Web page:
Circle of support: Wayne State and WSU Applebaum have students’ backs

Food insecurity. Housing issues. Depression. Degree completion anxiety. These are the stressors weighing especially heavy on graduate students’ shoulders during the pandemic, according to a National Science Foundation study of more than 4,000 grad students at 11 institutions across the country — the most comprehensive survey of its kind, according to a recent story in The Chronicle of Higher Education.

Survey results after the Office of Student Affairs asked students how they were feeling this fall.

A review of the issues shows that they aren’t exclusive to grad students. The key takeaways are:

1. About a quarter of respondents indicated that they’d experienced at least some food insecurity, and the same proportion said they’d struggled with housing insecurity. 

2. More than two-thirds of reported low well-being, while about a third said they’d experienced symptoms of anxiety or depression.

3. One in four said they expected it would take longer to complete their degrees — most said they would need another six months to a year.

WSU Applebaum Assistant Dean for Student Affairs Mary K. Clark says that pharmacy and health sciences students — undergraduate and graduate alike — are accustomed to excelling under pressure. “But this is such an unusual time,” she said. “Students should know that whatever issue they’ve got, we probably have a service available to help.”

Food and housing insecurity

Clark says students often don’t realize how many services Wayne State University offers, regardless of whether they’re on campus or at home. The Warrior Life and Wellness program pulls many of these resources together in one handy online spot. Help is a few clicks away under categories such as Intellectual Wellness, Financial Wellness and Physical Wellness — which is where students can find information about The W Food Pantry. This Dean of Students Office initiative housed on the first floor of the Towers retail space (next to Dunkin’ Donuts) pre-packs food and personal hygiene products for easy pickup from 10 a.m.-4 p.m. Monday through Thursday by students who have completed a Get Involved form.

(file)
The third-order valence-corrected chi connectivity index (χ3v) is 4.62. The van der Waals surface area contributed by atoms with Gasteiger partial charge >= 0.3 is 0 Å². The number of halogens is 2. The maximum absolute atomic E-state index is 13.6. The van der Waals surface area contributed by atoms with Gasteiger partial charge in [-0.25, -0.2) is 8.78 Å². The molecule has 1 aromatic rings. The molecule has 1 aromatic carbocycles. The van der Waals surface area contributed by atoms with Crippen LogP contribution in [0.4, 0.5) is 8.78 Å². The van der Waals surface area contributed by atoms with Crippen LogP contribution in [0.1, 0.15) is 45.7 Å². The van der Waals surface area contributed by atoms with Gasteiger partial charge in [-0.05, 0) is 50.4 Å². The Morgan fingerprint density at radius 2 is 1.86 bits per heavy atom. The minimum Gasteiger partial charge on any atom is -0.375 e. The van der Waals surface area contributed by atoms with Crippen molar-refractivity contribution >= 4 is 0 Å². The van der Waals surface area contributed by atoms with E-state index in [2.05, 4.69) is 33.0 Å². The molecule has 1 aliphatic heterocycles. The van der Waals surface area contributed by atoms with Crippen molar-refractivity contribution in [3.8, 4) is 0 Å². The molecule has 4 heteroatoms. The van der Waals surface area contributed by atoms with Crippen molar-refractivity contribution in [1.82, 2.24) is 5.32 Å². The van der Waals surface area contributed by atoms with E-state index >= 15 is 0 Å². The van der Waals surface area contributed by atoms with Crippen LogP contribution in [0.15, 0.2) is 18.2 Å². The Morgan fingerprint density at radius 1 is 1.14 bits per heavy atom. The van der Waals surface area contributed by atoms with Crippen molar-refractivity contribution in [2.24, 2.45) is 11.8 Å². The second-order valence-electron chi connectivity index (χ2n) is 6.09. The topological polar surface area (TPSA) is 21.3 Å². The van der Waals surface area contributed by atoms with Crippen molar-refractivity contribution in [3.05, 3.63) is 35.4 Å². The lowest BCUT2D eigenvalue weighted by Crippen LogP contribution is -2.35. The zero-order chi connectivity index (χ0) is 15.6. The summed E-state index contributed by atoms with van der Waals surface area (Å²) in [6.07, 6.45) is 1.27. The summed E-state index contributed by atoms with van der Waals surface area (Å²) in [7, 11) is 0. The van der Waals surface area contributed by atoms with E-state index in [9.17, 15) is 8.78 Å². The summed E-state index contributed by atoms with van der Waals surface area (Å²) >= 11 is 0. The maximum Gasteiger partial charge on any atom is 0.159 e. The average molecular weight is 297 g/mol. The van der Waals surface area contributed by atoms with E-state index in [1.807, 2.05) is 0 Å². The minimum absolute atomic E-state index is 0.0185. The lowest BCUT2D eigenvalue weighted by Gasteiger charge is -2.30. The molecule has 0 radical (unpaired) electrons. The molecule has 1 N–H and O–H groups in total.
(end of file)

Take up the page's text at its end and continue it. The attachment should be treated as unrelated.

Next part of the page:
In addition to the pantry, “the Office of Student Affairs keeps a list of resources beyond campus,” Clark said, noting that many church and civic groups offer groceries to people struggling to make ends meet. For example, the Detroit Community Fridge in the city’s southwest neighborhood was created by WSU students to provide fresh and frozen food (in addition to pantry items and other supplies) on a take-what-you-need-donate-what-you-can basis.

When living conditions are a concern, Clark notes that the HIGH Program was launched by WSU First Lady Jacqueline Wilson to help students who are homeless or precariously housed.

Students also are encouraged to apply for CARES Act funding for fall semester. The Coronavirus Aid, Relief and Economic Security Act was passed by congress in March to support students facing financial hardship as a result of the pandemic. The Office of Student Financial Aid continues to award Wayne State’s allotment and the application will remain open until the funding is exhausted.

The university and college also offer emergency grants. Clark says students with questions about how best to proceed can reach out to her or write to WSU Applebaum financial aid at finaideacphs@wayne.edu. “They’re used to working through a lot of unique situations and will typically respond within a day,” Clark said.

Low well-being and depression

Prior to the pandemic, a student could walk into Counseling and Psychological Services (CAPS) to ask for free, confidential help. That support is still available and is now just a call or click away. The group’s state-licensed counselors and interns have undergone training from accredited professional organizations in the ethical and competent delivery of telemental health services, and are providing care from afar using Microsoft Teams.